It is a little tricky to estimate. I can’t tell you how many it has been licensed for, but I can tell you it has. There were a few things that went through the R&D process that helped make patents more valuable.
First, when a company patented something it would become a valuable asset if a patent holder could take their inventions and make them a little more useful and unique than they would without the patent. The patent would represent a real benefit to the customer, if patent holder had it, than any other use the invention would have on the market.
Second, patents do have a number and that is the number of customers for which the patents could be useful. So if a company does invent something for itself, the patent may not have that many customers. So a company probably would look to others to make it a little more useful than it will be without (i.e., patents are useless to those without them). This is what patents are supposed to accomplish.
So the number of patents we should worry about if we can’t prevent patent trolls from getting away with it?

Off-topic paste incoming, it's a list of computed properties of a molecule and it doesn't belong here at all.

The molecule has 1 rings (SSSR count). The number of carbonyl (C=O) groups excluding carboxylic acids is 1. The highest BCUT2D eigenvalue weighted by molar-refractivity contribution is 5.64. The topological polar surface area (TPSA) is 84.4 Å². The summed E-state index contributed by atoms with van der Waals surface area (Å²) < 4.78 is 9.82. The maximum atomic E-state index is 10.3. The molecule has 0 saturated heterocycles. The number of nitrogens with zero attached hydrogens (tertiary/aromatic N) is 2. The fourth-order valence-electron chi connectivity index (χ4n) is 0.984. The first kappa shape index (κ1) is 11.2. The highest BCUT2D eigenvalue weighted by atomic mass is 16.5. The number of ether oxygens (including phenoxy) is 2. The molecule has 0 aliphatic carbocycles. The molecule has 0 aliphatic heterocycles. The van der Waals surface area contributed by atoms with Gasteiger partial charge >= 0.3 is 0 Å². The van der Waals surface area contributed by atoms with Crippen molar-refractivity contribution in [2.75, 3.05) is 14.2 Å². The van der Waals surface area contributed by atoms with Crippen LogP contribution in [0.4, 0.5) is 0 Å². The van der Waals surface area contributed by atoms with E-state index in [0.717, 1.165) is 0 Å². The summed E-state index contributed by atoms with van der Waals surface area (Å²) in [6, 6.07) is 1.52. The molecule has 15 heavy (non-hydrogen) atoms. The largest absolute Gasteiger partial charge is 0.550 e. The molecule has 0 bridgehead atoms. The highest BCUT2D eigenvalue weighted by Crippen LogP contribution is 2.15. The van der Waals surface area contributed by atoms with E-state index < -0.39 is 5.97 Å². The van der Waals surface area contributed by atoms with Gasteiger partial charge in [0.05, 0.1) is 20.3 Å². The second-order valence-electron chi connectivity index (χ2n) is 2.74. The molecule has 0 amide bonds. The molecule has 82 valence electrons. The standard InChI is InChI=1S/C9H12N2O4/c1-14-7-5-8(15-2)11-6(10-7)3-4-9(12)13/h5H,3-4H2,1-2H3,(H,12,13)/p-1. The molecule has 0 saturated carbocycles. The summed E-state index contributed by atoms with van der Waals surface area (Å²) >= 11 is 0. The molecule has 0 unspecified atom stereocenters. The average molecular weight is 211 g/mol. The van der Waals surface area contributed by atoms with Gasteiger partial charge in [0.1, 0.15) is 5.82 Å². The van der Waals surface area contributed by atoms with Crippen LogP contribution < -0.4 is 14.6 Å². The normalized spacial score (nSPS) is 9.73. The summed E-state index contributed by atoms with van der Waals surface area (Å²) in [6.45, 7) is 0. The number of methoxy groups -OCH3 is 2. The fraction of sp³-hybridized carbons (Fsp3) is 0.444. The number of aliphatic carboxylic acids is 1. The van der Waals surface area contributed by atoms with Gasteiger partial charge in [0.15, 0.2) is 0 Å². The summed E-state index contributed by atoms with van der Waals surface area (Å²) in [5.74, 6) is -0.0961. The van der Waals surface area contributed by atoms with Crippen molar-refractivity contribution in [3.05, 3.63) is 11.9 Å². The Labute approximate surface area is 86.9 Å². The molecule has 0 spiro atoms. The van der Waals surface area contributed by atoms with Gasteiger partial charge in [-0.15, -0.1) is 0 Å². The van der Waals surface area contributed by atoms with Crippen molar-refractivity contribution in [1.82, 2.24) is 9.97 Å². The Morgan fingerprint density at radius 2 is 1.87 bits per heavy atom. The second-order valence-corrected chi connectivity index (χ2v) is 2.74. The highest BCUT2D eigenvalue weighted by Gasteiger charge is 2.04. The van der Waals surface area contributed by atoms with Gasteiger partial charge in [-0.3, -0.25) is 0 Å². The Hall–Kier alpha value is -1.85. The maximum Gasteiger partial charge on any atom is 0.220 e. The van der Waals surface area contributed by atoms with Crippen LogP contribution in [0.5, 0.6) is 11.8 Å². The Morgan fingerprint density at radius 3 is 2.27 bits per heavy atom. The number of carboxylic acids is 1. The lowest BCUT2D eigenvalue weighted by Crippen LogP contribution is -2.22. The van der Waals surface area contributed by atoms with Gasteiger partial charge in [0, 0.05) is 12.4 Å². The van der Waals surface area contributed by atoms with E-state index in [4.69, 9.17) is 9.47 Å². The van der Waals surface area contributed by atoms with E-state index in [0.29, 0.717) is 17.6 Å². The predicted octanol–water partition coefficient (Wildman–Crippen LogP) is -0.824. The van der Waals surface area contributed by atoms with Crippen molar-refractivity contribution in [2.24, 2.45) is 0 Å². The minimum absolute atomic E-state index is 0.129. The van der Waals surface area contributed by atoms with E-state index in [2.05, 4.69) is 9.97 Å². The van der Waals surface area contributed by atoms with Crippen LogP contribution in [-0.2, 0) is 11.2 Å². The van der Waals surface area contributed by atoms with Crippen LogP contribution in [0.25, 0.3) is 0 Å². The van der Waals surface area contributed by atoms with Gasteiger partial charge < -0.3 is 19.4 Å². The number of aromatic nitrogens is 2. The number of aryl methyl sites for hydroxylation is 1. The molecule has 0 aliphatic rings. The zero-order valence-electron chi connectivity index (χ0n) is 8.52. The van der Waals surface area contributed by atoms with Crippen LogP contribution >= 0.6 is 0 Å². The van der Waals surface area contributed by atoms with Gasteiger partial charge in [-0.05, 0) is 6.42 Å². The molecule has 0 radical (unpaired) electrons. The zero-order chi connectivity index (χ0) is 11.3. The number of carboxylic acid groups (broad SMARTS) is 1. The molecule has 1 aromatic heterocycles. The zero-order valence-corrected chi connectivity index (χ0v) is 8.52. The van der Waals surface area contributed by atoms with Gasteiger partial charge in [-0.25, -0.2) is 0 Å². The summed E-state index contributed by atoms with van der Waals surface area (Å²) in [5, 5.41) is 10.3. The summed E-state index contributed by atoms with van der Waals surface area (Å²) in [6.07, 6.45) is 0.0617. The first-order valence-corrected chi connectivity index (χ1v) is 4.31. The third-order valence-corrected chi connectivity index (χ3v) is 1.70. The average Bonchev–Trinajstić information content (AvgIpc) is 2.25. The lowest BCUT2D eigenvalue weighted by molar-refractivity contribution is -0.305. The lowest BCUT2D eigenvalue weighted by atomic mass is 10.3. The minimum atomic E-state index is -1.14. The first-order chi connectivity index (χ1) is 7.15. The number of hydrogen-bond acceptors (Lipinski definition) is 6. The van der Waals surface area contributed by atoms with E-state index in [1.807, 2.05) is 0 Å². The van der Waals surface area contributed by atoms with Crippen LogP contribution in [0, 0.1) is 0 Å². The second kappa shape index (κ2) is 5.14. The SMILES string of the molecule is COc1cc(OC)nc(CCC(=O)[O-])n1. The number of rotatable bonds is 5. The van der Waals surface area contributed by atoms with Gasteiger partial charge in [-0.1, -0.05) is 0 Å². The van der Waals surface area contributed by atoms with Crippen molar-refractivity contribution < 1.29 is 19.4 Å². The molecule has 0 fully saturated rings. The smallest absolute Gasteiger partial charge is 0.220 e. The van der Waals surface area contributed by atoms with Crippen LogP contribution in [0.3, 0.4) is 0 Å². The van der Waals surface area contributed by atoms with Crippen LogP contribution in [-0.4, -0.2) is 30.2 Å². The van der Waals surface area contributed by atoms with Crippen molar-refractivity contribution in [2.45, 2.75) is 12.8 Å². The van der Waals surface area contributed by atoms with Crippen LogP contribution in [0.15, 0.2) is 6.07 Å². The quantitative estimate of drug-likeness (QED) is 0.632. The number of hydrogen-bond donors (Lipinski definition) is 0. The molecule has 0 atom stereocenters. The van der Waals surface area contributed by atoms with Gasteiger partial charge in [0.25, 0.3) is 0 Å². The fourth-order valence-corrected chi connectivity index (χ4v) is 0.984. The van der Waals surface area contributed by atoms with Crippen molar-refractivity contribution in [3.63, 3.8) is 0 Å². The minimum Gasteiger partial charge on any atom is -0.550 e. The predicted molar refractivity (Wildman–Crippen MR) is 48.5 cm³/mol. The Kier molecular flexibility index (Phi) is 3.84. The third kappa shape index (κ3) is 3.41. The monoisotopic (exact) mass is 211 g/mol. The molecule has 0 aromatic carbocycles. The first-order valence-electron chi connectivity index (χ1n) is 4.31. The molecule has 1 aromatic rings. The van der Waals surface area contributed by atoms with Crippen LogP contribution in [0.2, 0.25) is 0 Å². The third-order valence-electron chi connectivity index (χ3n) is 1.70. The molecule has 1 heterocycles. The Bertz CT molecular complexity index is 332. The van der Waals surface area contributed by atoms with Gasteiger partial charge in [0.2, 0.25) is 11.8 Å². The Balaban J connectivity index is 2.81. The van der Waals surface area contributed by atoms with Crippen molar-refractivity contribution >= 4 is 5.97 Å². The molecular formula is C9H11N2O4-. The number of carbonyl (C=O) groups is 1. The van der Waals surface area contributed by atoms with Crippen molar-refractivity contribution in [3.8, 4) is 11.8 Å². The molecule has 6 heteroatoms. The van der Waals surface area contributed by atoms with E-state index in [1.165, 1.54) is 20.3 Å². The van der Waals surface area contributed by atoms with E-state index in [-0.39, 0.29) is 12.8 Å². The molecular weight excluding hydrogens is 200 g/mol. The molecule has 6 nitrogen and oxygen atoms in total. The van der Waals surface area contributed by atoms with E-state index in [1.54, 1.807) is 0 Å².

I think that we should worry about the number of patents that people can take and, if they do, how many good uses they get. One thing worth noting is that as the number of patents per capita increased in the last few decades, so did the number of companies who claimed patents. It seemed like the first few decades (roughly 1960-1980), when the patent pool peaked at around 200 patents per 100,000 people, gave way to the 1980s where the number rose to around 600 per 100,000. So the increase in patents per capita over the last century has increased the pool of applicants for those patents, which has increased the number of patents in existence. So although we can’t tell how high the number of patents are currently, we can tell from the previous trend that those patents will be harder to use if a patent holder can have them. That will tend to make those patents less valuable to potential patent applicants. As a result, I would say that, despite patents now being relatively safe, that we should be most worried about the number of patents per capita.
So, is there a way to stop companies from patenting stuff they don’t own? This is a tricky question because patent trolls are often very clever, and they don’t seem to mind if we make it impossible for those with patents to patent other things that may affect them. But, I think, it